Listing ID: 77270
This is a profitable established Dog Haus franchised fast casual cafe specializing in proprietary hot dogs sausages, burgers and other casual items and craft beers. Open since 2016 in the highest traffic shopping entertainment in its market.
Size: Approximately 2,424 SF + outdoor patio. Seller motivated has other interests.
The owner is simi-absentee. There is a full time manager on site.
This franchise has created three very successful virtual brands which have contributed to the increase in cash flow. Catering to local area businesses is well established already and should continue to grow as we work ourselves out of COVID. New major promotion with Impossible Foods with items developed exclusively for Dog Haus.
This sale is highly confidential. Please do not talk to the employees as they do not know the business is for sale. Contact broker for more informaiton.
Lease: Until May 2026 + two (2) five year options
Monthly Rent: $13,894.72 including NNN
Size: Approximately 2,424 SF + outdoor patio.
- Asking Price: $115,000
- Cash Flow: $103,311
- Gross Revenue: $1,389,600
- EBITDA: N/A
- FF&E: N/A
- Inventory: N/A
- Inventory Included: N/A
- Established: 2016
- Property Owned or Leased:N/A
- Property Included:N/A
- Building Square Footage:2,424
- Lot Size:N/A
- Total Number of Employees:N/A
- Furniture, Fixtures and Equipment:N/A
Full open kitchen + outdoor patio.
Yes. Franchisor will train new buyer and offer support.
Seller has been completely absentee due to full time job and is very motivated
This Dog Haus is located within walking distance to IN/OUT Burger and other high volume chain restaurants and major entertainment in large shopping complex.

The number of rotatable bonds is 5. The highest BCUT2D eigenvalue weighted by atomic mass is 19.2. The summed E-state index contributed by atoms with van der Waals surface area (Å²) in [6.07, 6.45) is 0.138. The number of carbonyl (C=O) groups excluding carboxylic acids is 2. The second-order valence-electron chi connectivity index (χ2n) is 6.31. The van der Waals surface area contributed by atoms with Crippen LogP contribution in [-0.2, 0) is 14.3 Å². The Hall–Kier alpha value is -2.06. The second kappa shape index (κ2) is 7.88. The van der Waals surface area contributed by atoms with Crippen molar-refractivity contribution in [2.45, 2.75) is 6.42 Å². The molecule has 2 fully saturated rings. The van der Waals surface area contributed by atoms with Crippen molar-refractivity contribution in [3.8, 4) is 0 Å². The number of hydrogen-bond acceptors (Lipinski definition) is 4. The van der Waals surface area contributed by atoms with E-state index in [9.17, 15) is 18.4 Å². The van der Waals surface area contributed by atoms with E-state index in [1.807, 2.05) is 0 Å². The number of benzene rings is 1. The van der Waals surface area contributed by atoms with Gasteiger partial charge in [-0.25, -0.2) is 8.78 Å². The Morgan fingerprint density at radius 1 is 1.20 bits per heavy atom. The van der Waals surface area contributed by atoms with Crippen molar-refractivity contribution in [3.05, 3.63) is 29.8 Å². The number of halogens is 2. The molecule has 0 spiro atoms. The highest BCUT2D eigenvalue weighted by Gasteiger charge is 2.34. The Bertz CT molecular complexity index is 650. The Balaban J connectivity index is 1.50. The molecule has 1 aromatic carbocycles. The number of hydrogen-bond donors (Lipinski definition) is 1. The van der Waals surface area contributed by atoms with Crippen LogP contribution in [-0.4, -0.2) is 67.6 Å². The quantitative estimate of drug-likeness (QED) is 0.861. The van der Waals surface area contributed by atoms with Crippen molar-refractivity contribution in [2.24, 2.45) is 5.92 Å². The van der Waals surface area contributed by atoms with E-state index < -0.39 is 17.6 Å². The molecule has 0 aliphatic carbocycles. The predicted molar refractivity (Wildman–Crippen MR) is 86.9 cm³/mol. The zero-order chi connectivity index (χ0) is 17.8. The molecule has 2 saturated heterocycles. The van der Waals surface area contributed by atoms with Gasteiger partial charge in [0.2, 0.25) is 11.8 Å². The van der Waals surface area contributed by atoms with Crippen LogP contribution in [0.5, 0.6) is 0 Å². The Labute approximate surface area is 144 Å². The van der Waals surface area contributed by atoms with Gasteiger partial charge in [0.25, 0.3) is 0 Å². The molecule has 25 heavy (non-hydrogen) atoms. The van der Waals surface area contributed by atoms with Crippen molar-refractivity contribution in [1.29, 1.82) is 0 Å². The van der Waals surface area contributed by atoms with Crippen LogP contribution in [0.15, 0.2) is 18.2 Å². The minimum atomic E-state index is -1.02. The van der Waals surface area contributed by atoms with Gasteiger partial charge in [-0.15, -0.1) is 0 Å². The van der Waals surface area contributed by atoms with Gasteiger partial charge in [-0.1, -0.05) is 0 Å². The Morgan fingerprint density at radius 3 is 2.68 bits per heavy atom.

Impossible Foods is launching a major promotion with Dog Haus with products developed exclusively for Dog Haus.
The company was started in 2016, making the business 6 years old.
The real estate is leased by the company for $13,894 per Month
Why is the Current Owner Selling The Business?
There are all sorts of reasons why individuals choose to sell operating businesses. Nevertheless, the true reason and the one they tell you may be 2 entirely different things. As an example, they might say "I have way too many various responsibilities" or "I am retiring". For lots of sellers, these reasons stand. But also, for some, these might simply be excuses to attempt to conceal the reality of transforming demographics, increased competitors, current reduction in earnings, or an array of other reasons. This is why it is very crucial that you not rely completely on a vendor's word, yet instead, use the seller's answer along with your overall due diligence. This will paint a much more realistic image of the business's current circumstance.
Existing Debts and Future Obligations
If the existing business is in debt, which many companies are, then you will certainly need to consider this when valuating/preparing your deal. Lots of operating businesses borrow money in order to cover points like supplies, payroll, accounts payable, etc. Keep in mind that sometimes this can indicate that earnings margins are too thin. Many companies fall under a revolving door of taking loans as a way to pay back other loans. In addition to debts, there may likewise be future commitments to take into consideration. There may be an outstanding lease on tools or the building where the business resides. The business might have existing agreements with suppliers that should be met or may lead to charges if canceled early.
Understanding the Customer Base, Competition and Area Demographics
Just how do businesses in the area bring in new customers? Most times, businesses have repeat customers, which form the core of their daily revenues. Particular variables such as new competitors growing up around the location, road building and construction, and also personnel turn over can influence repeat consumers and adversely impact future incomes. One essential point to take into consideration is the location of the business. Is it in a highly trafficked shopping mall, or is it hidden from the highway? Undoubtedly, the more people that see the business on a regular basis, the better the chance to develop a returning consumer base. A final thought is the basic area demographics. Is the business located in a densely populated city, or is it located on the outside border of town? Exactly how might the regional average family income influence future revenue prospects?